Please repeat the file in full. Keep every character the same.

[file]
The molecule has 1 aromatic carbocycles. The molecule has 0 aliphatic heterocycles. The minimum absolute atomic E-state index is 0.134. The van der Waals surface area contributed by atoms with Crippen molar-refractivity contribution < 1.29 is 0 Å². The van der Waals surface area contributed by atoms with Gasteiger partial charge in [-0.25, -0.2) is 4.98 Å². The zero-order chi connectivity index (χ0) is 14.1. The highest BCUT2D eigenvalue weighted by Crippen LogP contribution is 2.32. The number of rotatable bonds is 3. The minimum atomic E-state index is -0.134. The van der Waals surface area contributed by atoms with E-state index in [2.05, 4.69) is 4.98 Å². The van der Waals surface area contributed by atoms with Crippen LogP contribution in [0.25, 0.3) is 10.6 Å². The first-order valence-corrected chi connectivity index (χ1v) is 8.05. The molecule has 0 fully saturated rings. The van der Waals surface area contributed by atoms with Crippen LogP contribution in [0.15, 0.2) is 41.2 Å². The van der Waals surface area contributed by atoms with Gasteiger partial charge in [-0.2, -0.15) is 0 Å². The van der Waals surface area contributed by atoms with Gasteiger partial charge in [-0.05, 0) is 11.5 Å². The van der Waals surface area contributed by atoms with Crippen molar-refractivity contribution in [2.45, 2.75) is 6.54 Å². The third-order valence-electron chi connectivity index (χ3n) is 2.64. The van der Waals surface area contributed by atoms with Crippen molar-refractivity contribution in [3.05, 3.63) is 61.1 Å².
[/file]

The molecule has 1 aromatic carbocycles. The molecule has 0 aliphatic heterocycles. The minimum absolute atomic E-state index is 0.134. The van der Waals surface area contributed by atoms with Crippen molar-refractivity contribution < 1.29 is 0 Å². The van der Waals surface area contributed by atoms with Gasteiger partial charge in [-0.25, -0.2) is 4.98 Å². The zero-order chi connectivity index (χ0) is 14.1. The highest BCUT2D eigenvalue weighted by Crippen LogP contribution is 2.32. The number of rotatable bonds is 3. The minimum atomic E-state index is -0.134. The van der Waals surface area contributed by atoms with E-state index in [2.05, 4.69) is 4.98 Å². The van der Waals surface area contributed by atoms with Crippen LogP contribution in [0.25, 0.3) is 10.6 Å². The first-order valence-corrected chi connectivity index (χ1v) is 8.05. The molecule has 0 fully saturated rings. The van der Waals surface area contributed by atoms with Crippen LogP contribution in [0.15, 0.2) is 41.2 Å². The van der Waals surface area contributed by atoms with Gasteiger partial charge in [-0.2, -0.15) is 0 Å². The van der Waals surface area contributed by atoms with Gasteiger partial charge in [-0.05, 0) is 11.5 Å². The van der Waals surface area contributed by atoms with Crippen molar-refractivity contribution in [2.45, 2.75) is 6.54 Å². The third-order valence-electron chi connectivity index (χ3n) is 2.64. The van der Waals surface area contributed by atoms with Crippen molar-refractivity contribution in [3.05, 3.63) is 61.1 Å².